edit: wow you can disable them in this one, amazing. I still hate it.

i think slack now allows you to disable the visual editor in settings - you can still format with markdown but the formatting isn't rendered until you send.

Yeah but it's half-arsed; specifically, doesn't do [links](...).

that sounds so aggravating. i haven't used slack in years but it sounds like its functionality has taken nothing but steps backwards since then.

but i'm sure they've added cool new react emojis, so i guess they've been pretty busy with that.

I had more or less the same idea, but perhaps with the markdown syntax extended (I understand this is a touchy topic since there are various markdown parsers that don't all work the same) to allow for simple generation of form controls and navigation bars/layouts.

E.g for navigation sidebar:

* [Home](/home)

* [Blog](/blog)


For form controls:

[ ] I'd like to receive marketing emails.

( ) Female

It'd be even better if it can support basic CRUD/BREAD operations. Basic CRUD webapp with just markdown, imagine that.

I think there are several sites that offer such functionality. Squarespace and Wix immediately come to mind due to all of their advertising. There was some other company I used a while back for a small website for an engineering team, but the name escapes me. These sites are perfect for small business and organizations that just need some web presence without having to think through any of the technical side.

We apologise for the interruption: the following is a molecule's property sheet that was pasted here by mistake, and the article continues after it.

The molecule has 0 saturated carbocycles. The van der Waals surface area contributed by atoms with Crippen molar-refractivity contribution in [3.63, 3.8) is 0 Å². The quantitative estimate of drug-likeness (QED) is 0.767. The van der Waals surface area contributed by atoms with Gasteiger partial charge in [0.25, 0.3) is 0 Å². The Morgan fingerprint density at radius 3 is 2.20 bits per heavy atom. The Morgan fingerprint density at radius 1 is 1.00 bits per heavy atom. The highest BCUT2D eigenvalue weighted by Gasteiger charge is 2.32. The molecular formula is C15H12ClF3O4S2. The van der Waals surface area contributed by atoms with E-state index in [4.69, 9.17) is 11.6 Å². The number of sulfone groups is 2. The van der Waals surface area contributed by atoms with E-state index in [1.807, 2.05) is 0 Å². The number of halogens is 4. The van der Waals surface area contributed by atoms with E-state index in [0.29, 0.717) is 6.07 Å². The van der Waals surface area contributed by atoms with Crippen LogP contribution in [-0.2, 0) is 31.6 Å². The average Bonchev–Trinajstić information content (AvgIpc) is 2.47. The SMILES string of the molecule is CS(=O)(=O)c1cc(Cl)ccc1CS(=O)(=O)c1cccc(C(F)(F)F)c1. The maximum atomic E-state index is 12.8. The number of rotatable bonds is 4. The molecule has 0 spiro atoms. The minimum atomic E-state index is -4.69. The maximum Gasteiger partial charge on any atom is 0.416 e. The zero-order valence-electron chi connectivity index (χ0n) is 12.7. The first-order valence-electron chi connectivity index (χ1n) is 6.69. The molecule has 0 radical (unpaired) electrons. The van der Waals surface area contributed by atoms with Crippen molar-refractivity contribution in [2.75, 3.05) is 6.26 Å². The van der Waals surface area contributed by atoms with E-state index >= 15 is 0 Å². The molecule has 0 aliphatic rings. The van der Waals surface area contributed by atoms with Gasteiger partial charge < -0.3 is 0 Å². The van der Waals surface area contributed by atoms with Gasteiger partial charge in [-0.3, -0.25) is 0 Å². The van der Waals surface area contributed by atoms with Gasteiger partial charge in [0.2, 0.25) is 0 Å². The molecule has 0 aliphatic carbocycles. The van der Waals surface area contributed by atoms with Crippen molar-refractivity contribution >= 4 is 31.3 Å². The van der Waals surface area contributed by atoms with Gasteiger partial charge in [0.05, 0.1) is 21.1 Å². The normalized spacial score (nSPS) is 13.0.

Squarespace and Wix both have a monthly fee.

It should be possible to do something like neocities/Gitlab/Netlify with a one-time fee to cover the domain.

Shameless plug, this is what we are offering on https://appdrag.com WYSIWYG editor + Code editor + templates + domains + CLI + much more :)

You mean a WYSIWYG editor? Yeah, they want to encourage individuality, though I guess an HTML editor wouldn't be out of the question (I think kyledrake just hasn't found one he liked).

A “non-tech” user won’t be doing any markup.

I'll second Netlify. Totally fantastic service; I've played with a lot of "github to deployed app" services, and I was still blown away with how straightforward it was to get a NextJS static site on there, auto-deploying, on a custom domain, with site analytics built-in, no code required.

Neocities was refreshing. I really miss simple fan websites like https://distantskies.neocities.org/

I find myself torn on the specific instructions. It's certainly a lot more arcane than my early sites, but that was mostly because there was a whole lot of boilerplate handled by the host (Enter these details into your FTP program, put your files into public_html, start with index.html).

I didn't have any idea what Apache was, how files were served, or really anything about internet infrastructure. And that's fine, certainly good for a kid or to whip up a quick business site, but it doesn't satisfy the hacker in me today. There's too much magic going on behind the scenes for me to feel much ownership of it.

I suppose it sort of depends who you're aiming it at. TFA didn't feel to me like it was trying to approach novices (after all, it's talking about leaving frameworks and libraries behind, novices aren't much using frameworks). Your instructions are good for an easy introduction for people with no web development experience, to recreate that sense of ease, but I think it's a different thing from what the article is going for. Even a simple site requires a fair bit under the hood, because serving files isn't all that simple unless you just hide it away from the end-user.